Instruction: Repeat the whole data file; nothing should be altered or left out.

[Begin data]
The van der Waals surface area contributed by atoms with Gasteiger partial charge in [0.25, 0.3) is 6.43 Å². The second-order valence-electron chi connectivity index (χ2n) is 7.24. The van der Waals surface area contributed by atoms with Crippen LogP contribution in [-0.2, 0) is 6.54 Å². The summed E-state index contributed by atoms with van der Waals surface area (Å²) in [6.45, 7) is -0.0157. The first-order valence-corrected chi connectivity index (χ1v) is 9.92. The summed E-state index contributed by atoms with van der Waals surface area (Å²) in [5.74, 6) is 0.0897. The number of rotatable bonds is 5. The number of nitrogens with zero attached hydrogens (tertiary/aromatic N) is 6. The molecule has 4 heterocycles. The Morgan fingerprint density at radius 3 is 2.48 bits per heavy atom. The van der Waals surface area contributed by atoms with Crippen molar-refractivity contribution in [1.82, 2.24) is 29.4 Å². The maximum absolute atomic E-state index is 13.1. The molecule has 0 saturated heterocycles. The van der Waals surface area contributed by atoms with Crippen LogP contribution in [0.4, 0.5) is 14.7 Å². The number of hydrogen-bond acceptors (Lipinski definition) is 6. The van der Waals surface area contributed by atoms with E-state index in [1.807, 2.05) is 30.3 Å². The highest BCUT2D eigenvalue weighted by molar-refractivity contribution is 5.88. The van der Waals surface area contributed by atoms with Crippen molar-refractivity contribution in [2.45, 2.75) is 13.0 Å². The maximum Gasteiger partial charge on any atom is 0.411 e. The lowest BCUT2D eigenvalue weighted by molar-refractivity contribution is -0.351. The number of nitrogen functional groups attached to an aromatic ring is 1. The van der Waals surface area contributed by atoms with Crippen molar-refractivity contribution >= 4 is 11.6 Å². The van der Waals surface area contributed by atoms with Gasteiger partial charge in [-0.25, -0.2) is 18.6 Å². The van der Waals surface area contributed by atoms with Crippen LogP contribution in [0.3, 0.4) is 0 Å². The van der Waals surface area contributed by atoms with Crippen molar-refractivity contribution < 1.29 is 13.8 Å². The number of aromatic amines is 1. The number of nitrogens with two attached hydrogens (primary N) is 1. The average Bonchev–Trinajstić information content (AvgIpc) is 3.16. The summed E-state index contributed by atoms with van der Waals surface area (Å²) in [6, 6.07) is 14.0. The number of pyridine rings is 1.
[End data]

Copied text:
The van der Waals surface area contributed by atoms with Gasteiger partial charge in [0.25, 0.3) is 6.43 Å². The second-order valence-electron chi connectivity index (χ2n) is 7.24. The van der Waals surface area contributed by atoms with Crippen LogP contribution in [-0.2, 0) is 6.54 Å². The summed E-state index contributed by atoms with van der Waals surface area (Å²) in [6.45, 7) is -0.0157. The first-order valence-corrected chi connectivity index (χ1v) is 9.92. The summed E-state index contributed by atoms with van der Waals surface area (Å²) in [5.74, 6) is 0.0897. The number of rotatable bonds is 5. The number of nitrogens with zero attached hydrogens (tertiary/aromatic N) is 6. The molecule has 4 heterocycles. The Morgan fingerprint density at radius 3 is 2.48 bits per heavy atom. The van der Waals surface area contributed by atoms with Crippen molar-refractivity contribution in [1.82, 2.24) is 29.4 Å². The maximum absolute atomic E-state index is 13.1. The molecule has 0 saturated heterocycles. The van der Waals surface area contributed by atoms with Crippen LogP contribution in [0.4, 0.5) is 14.7 Å². The number of hydrogen-bond acceptors (Lipinski definition) is 6. The van der Waals surface area contributed by atoms with E-state index in [1.807, 2.05) is 30.3 Å². The highest BCUT2D eigenvalue weighted by molar-refractivity contribution is 5.88. The van der Waals surface area contributed by atoms with Crippen molar-refractivity contribution in [2.45, 2.75) is 13.0 Å². The maximum Gasteiger partial charge on any atom is 0.411 e. The lowest BCUT2D eigenvalue weighted by molar-refractivity contribution is -0.351. The number of nitrogen functional groups attached to an aromatic ring is 1. The van der Waals surface area contributed by atoms with Crippen molar-refractivity contribution >= 4 is 11.6 Å². The van der Waals surface area contributed by atoms with Gasteiger partial charge in [-0.25, -0.2) is 18.6 Å². The van der Waals surface area contributed by atoms with Crippen LogP contribution in [0.3, 0.4) is 0 Å². The van der Waals surface area contributed by atoms with Crippen molar-refractivity contribution < 1.29 is 13.8 Å². The number of aromatic amines is 1. The number of nitrogens with two attached hydrogens (primary N) is 1. The average Bonchev–Trinajstić information content (AvgIpc) is 3.16. The summed E-state index contributed by atoms with van der Waals surface area (Å²) in [6, 6.07) is 14.0. The number of pyridine rings is 1.